Journey into Midnight: Light and Life Below the Twilight Zone

Heading Home

By Sönke Johnsen, Professor of Biology - Duke University
June 21, 2019

R/V Point Sur, heading home. Photo by Dante Fenolio.

R/V Point Sur, heading home. Image courtesy of Danté Fenolio. Download larger version (jpg, 891 KB).

I like to say that that everyone wants to go to sea once, but only one out of a hundred ever wants to go again. Those who do it again and again fall in love with the animals, the people, the adventure, and also the ships themselves. Ships are wonderful things, and will tell you much if you listen. Lying in my bunk, the whine of the hydraulic system tells me that the trawl is in the water, the grinding of the bow thrusters tells me that we're adjusting direction to retrieve the Medusa, and the clatter of dishes tells me that yet another meal is about to be served.

Under it all, though, is the sound of the engine itself, churning day and night to move us, power our lights, and keep us pointed safely into the waves. This fundamental note of our lives for the last two weeks will stop tomorrow morning, and the ship – like Cinderella's carriage – will no longer be a living creature of the sea, but a chunk of metal tied to a commercial dock in Gulfport, Mississippi. I'll be happy to see trees again, to call my wife and daughter, and to walk more than 50 feet in a single direction. But I'll also be sad.

We call it the post-cruise blues, the sadness that lasts for several weeks at the end of any expedition. But why? Yes, the work can be fascinating, but can also be tedious and hard. We also, though well cared for and well fed, lead an offshore life with little sleep, zero privacy, and a ban on certain creature comforts (I would literally kill for a drink). So what are we grieving when we go back to shore, and what brings some of us out here again and again?

It's community. We are 23 out here, in an emptiness that stretches past the horizon in all directions. In these two weeks, our only reminders of the larger world have been two ships and an oil rig at great distance and a thin stream of email. So we only have each other. Many of us were strangers before this cruise, and we come from diverse worlds with diverse beliefs. But we are a community. We have a purpose, and each of us is valued and plays an essential role.

As Heather mentioned in her log, we do almost everything as a team. Launching the remotely operated vehicle (ROV), for example, requires 10 people scattered throughout the ship. One person's job may be to just hold a line as the ROV is lifted over the side of the deck and into the water. But if this person lets go of this line, the ROV will swing out, and then swing back into the side of the ship with the force of a small SUV. Everything we do matters to each other.

As a scientist, I have been trained for decades to use cautious language, to never say that I am certain about anything. But I am certain about this – we want community. We want to be in a group where what we do matters. Many of us spend our lives looking for this, or – if we once had it – finding our way back. And those of us who find it at sea come back again and again. For me, it is an escape from the more complex and competitive world on land where it can be hard to find a place.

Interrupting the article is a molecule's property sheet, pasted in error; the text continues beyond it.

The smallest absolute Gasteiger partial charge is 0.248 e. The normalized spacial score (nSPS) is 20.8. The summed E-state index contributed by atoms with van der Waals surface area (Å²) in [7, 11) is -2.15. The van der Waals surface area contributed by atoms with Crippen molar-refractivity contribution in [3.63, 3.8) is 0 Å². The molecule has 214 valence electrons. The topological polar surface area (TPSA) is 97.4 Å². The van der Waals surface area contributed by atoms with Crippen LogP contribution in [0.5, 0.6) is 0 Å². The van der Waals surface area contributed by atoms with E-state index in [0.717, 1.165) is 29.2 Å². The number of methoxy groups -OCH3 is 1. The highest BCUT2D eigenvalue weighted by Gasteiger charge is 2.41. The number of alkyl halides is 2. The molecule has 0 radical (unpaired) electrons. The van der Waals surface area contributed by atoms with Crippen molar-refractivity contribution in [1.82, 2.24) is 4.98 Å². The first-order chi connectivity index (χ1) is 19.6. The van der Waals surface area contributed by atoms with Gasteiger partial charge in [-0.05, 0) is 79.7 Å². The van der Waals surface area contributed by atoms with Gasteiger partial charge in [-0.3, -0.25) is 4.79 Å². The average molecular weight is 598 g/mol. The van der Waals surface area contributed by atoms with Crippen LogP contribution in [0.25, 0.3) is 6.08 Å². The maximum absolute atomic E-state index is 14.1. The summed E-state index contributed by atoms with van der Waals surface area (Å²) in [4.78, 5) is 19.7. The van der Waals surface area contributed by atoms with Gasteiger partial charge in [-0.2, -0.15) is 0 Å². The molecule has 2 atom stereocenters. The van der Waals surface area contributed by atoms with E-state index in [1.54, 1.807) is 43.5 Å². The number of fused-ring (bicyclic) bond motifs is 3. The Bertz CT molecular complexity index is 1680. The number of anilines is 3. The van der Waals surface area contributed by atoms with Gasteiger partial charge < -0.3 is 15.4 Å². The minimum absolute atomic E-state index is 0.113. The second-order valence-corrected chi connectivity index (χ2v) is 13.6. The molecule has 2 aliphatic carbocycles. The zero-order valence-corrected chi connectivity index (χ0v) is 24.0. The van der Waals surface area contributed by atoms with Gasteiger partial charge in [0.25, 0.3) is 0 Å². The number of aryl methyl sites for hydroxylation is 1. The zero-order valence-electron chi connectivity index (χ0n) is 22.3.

It's certainly no utopia. We're in a tight space, trying to get a lot done. We're tired, and we often disagree about what should happen next. As chief scientist on this cruise, it is my job to make sure that all the researchers feel that they are being treated fairly, and it is not an easy job (did I mention that drink?). But we care for each other. We catch each other as we stumble on the endlessly shifting deck, we protect each other's heads from hanging hazards, and we nurture each other's dreams (here, wake up, I found this fish that you've been looking for...).

Why? Because we have to. We are well over a hundred miles from land in a boat that tops out at 10 miles per hour. Imagine driving a sick loved one to an emergency room halfway across your state in a car that does only 10 miles per hour. If anything happens on a ship, whether an accident or an ugly personal conflict, we have to deal with it. And we do. It turns out that 23 people more or less randomly put on a small boat in the middle of the sea can get along, pull together as a team, and accomplish great things. At any given time we are either exploring the deep with a robot sub controlled from a van bolted to the bow, pulling a large net through the ocean, or setting loose a remote camera through the water column looking for (and finding!) giant squid. We deal with storms, broken equipment, and frustrations of all kinds, but we get it done.

So this is what I will miss when the engine finally stops its churning and we all – after hugs, handshakes, and promises to stay in touch – get into our various vehicles and drive away. I will miss the knowledge that a group of disparate people can come together; treat each other with respect, kindness, and humor; and get the job done. I wish this experience for my university, my town, my adopted country, and for our world, which – like our boat – is just a blip in a sea that goes beyond the horizon in every direction. We are all at sea, and we are all in it together.